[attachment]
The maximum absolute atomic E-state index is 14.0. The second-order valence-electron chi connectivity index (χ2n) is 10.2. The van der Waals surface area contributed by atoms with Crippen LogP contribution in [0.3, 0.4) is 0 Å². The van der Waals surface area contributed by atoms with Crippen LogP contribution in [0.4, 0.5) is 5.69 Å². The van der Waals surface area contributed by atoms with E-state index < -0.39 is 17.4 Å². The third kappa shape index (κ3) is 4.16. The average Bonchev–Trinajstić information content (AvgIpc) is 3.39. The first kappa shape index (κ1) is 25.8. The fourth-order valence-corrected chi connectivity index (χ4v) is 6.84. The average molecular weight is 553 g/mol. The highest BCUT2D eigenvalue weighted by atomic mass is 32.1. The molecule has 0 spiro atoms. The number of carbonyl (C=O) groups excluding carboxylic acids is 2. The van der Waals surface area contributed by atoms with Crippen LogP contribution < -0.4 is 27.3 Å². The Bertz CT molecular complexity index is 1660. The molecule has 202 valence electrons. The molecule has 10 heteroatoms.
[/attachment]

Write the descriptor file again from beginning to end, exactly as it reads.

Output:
The maximum absolute atomic E-state index is 14.0. The second-order valence-electron chi connectivity index (χ2n) is 10.2. The van der Waals surface area contributed by atoms with Crippen LogP contribution in [0.3, 0.4) is 0 Å². The van der Waals surface area contributed by atoms with Crippen LogP contribution in [0.4, 0.5) is 5.69 Å². The van der Waals surface area contributed by atoms with E-state index < -0.39 is 17.4 Å². The third kappa shape index (κ3) is 4.16. The average Bonchev–Trinajstić information content (AvgIpc) is 3.39. The first kappa shape index (κ1) is 25.8. The fourth-order valence-corrected chi connectivity index (χ4v) is 6.84. The average molecular weight is 553 g/mol. The highest BCUT2D eigenvalue weighted by atomic mass is 32.1. The molecule has 0 spiro atoms. The number of carbonyl (C=O) groups excluding carboxylic acids is 2. The van der Waals surface area contributed by atoms with Crippen LogP contribution < -0.4 is 27.3 Å². The Bertz CT molecular complexity index is 1660. The molecule has 202 valence electrons. The molecule has 10 heteroatoms.